I hope you realize this is foundational stuff for us here at the bookstore. 


We sell books – about all areas of life (even leisure and recreation, as we wrote about in our last post) — hopefully in the way of Christ, for sake of the world, for the glory of God.  We know to do this (by God’s grace) because it is explained in the Book.  We are book people, but, supremely, we are people of The Book.  As much as we enjoy selling books about work and play, art and culture, politics and justice, health and wholeness, sex and marriage, science and technology, and so very much more, we cannot know what to think and do in this world without Christ, and we cannot know about Christ, who He is and what He did and what He calls us into, without the Book.  

bible spines.jpgWe are sad that we don’t sell more books about the Bible, and apologize if we have ever given the impression that our bookstore is something other than a “Bible bookstore.”  Of course we carry more than Bibles and have a dozens and dozens of categories other than Biblical studies.  But let us be clear: we are people of the Book.  Michael Gorman is a hero of ours, as it Tom Wright and Walt Brueggemann and  so many others who can bring Biblical teaching to life, showing how it shapes us, to be the missional Kingdom people He calls us to be.


apostle of the crucified lord.jpgPaul: Apostle of the Crucified Lord: A Theological Introduction to Paul and His Letters (Eerdmans) $44.00  Massive, comprehensive, important, useful as a major study.  It’s view is moderate, ecumenical, engaged with the current literature, but in a way, classic. Jeffrey Siker of Loyola Marymount says succinctly, “This is the best textbook on Paul I have found.”  Professor Siker notes that Gorman’s ability to explain the backstory of each place to whom Paul was writing is very helpful, which is very important.

reading paul.jpgReading Paul (Cascade Books) $22.00 This is a small handbook, a lovely, useful introduction. Professor Richard Hays says it is a “splendid introduction to the Apostle Paul is the best book of its kind: concise, wise, insightful, thoroughly conversant with the best recent scholarship, yet thoroughly clear and readable.”  That’s an amazing endorsement! Some nice reflection questions at the end of each chapter, too.

reading revelation responsibly.jpgReading Revelation Responsibly: Uncivil Worship and Witness: Following the Lamb into the New Creation (Cascade Books) $25.00 This is a major contribution, and you really should own it. On one hand it is very accessible, almost introductory (making it great for congregational use, for small group Bible studies and book clubs) but also bringing some hefty missional concerns to the fore, reminding us also of the politics of redemption and the hope that should infuse us now as we trust in the final reign of God. Get that subtitle, eh? Wow. This is remarkable.

death of the messiah gorman.jpgThe Death of the Messiah and the Birth of the New Covenant: A (Not So) New Model of the Atonement  (Cascade Books) $33.00 This is a serious work, emerging originally from his prestigious Dunning Lectures at Saint Mary’s Seminary. This brings Gorman’s keen understanding of the missional impulse in Paul to bear on his reflections on the meaning of the cross, the subsequent ways of expressing the mysteries of the atonement. It strikes some as a ground-breaking work, and Gorman asks why there is no theory or model of the atonement called the “new covenant” model, since this understanding of the atonement is likely the earliest in the Christian tradition, going back to Jesus Himself. In ways that point towards his work on Paul, he ends this book making a case that in this re-disovery of the ancient model of covenant atonement we are invited to a “life of communal and individual participating in Jesus’ faithful, loving, peacemaking death.” There are amazing blurbs on the back, from Scot McKnight to Willard Swartley to Joel Green. Cherith Fee Nordling says the book “sounds the clarion call of the New Testament.”  I like the endorsement from John E. Wright, of Point Loma University, who notes “Thanks to Michael Gorman for taking us beyond endless discussion of the ‘how’ of Christ’s atonement to its visible end. Christ’s atonement as manifest in the life of the church, for the sake of the world.”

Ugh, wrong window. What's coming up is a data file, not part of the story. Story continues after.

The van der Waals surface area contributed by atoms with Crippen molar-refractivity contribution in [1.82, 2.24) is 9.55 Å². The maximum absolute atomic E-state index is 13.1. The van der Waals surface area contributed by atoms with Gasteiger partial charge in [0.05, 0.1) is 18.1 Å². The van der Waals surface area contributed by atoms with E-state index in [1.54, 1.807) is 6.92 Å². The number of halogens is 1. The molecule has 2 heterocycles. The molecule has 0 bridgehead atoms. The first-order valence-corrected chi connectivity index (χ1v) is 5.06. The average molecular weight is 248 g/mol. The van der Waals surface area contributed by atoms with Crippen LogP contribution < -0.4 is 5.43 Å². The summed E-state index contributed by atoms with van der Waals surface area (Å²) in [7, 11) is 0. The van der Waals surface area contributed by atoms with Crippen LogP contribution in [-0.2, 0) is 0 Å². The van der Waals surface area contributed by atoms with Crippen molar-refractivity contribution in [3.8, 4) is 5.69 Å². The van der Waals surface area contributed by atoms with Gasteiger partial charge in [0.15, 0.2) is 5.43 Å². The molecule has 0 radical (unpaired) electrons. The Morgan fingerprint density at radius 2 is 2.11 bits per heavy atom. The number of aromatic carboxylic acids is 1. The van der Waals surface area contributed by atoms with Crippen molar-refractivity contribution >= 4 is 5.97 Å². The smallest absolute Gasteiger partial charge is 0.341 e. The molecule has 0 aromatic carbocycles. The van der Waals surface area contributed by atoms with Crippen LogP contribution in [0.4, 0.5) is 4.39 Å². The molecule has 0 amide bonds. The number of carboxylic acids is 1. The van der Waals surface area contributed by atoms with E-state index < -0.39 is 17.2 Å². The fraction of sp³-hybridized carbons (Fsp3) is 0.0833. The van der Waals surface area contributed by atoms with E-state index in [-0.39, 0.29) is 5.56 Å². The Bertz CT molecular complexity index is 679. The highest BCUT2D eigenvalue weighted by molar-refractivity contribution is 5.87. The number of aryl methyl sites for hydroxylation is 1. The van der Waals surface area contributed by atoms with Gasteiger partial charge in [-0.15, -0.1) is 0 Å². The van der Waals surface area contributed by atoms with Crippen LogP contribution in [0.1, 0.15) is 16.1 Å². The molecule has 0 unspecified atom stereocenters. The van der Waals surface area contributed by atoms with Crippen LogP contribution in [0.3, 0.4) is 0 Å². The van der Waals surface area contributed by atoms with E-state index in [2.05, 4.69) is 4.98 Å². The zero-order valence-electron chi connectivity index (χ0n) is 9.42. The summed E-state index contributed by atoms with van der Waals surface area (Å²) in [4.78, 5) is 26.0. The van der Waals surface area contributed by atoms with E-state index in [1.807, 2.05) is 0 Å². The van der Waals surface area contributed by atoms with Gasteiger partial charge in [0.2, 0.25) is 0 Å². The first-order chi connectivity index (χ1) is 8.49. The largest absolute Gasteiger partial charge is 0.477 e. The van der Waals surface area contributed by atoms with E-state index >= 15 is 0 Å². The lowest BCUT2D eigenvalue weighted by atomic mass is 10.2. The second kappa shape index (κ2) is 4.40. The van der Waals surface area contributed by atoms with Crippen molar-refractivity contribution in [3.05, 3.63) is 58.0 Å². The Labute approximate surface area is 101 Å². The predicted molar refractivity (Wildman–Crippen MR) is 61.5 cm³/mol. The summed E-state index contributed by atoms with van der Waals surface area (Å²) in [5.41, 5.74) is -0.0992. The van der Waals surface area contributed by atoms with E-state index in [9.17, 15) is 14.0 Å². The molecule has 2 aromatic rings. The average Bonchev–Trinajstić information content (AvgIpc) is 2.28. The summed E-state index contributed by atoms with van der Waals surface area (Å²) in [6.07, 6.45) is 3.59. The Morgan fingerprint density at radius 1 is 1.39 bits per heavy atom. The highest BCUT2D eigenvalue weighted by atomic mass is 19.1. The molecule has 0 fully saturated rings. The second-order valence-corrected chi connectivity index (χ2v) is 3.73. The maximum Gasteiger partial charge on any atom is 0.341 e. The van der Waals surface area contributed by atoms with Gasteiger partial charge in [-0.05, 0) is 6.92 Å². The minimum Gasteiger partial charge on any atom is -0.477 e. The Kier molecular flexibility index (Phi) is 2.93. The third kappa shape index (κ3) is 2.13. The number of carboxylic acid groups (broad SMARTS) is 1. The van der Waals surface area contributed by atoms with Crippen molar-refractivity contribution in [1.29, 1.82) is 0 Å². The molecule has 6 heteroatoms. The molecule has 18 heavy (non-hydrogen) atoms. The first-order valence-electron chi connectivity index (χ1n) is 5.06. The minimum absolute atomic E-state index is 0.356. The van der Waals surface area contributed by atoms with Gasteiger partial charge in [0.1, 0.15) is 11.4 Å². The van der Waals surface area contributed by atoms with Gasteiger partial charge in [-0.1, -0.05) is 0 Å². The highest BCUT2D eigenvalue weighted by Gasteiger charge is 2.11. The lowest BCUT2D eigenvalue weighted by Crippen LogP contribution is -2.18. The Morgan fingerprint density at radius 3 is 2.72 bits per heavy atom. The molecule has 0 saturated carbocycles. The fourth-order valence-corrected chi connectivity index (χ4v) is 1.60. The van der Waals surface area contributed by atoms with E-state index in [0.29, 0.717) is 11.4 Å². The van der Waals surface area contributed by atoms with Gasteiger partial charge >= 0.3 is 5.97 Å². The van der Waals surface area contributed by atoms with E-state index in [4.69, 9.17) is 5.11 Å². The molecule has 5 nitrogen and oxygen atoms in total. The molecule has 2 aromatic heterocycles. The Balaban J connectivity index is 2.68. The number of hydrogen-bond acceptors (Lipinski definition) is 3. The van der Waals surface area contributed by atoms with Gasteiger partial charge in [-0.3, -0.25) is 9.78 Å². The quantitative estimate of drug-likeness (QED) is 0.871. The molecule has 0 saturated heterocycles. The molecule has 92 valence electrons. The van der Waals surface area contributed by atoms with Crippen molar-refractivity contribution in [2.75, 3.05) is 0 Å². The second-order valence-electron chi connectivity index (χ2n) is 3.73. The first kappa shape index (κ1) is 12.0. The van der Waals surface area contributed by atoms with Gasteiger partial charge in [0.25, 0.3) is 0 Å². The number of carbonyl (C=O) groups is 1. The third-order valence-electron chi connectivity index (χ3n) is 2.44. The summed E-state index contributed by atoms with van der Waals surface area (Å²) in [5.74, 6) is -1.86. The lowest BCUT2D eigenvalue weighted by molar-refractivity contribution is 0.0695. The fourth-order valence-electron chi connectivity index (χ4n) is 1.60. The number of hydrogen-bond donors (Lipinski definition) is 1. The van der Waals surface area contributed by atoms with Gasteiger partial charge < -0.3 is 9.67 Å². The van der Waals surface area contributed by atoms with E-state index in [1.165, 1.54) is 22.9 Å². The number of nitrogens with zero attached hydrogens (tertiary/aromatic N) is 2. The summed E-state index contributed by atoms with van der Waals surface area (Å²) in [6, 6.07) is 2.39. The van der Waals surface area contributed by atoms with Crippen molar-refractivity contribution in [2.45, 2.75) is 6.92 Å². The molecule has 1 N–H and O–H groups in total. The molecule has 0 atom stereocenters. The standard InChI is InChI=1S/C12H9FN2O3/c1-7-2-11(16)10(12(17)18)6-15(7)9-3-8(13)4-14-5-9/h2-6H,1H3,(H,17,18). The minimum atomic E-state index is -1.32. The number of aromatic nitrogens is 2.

Elements of Biblical Exegesis (Revised and Expanded Edition).jpgElements of Biblical Exegesis (Revised and Expanded Edition) (Baker Academic) $21.99 This is a substantial handbook, a serious guide to how to read, interpret, and apply the Bible, passage by passage. Very thoughtfully done.  Exegesis is another one of those fancy words, but it is an essential one, and knowing about it is helpful. Beverly Gaventa (Professor of New Testament Exegesis at Princeton Theological Seminary) says, cleverly and properly that “No one ever became an exegete by reading a book on exegesis. The gift of Michael Gorman’s book is that he knows that exegetes are born through practice, practice, practice, and more practice. And he invites his readers into just the practice they need, providing them with a rich array of helps along the way. Beginners and improvers alike will benefit…”  If you are a Bible student, this book is hard to beat.  If you teach the art of reading the Bible well to others, again, this book is hard to beat.  It is a hand-on guide that breaks the task down into seven distinct elements., and suggests exercises to enhance your abilities within each. For what it is worth, he has his reasons to think that the ESV (and the old RSV upon which it is based) is useful, but not as impeccable as the promoters suggest. Fascinating.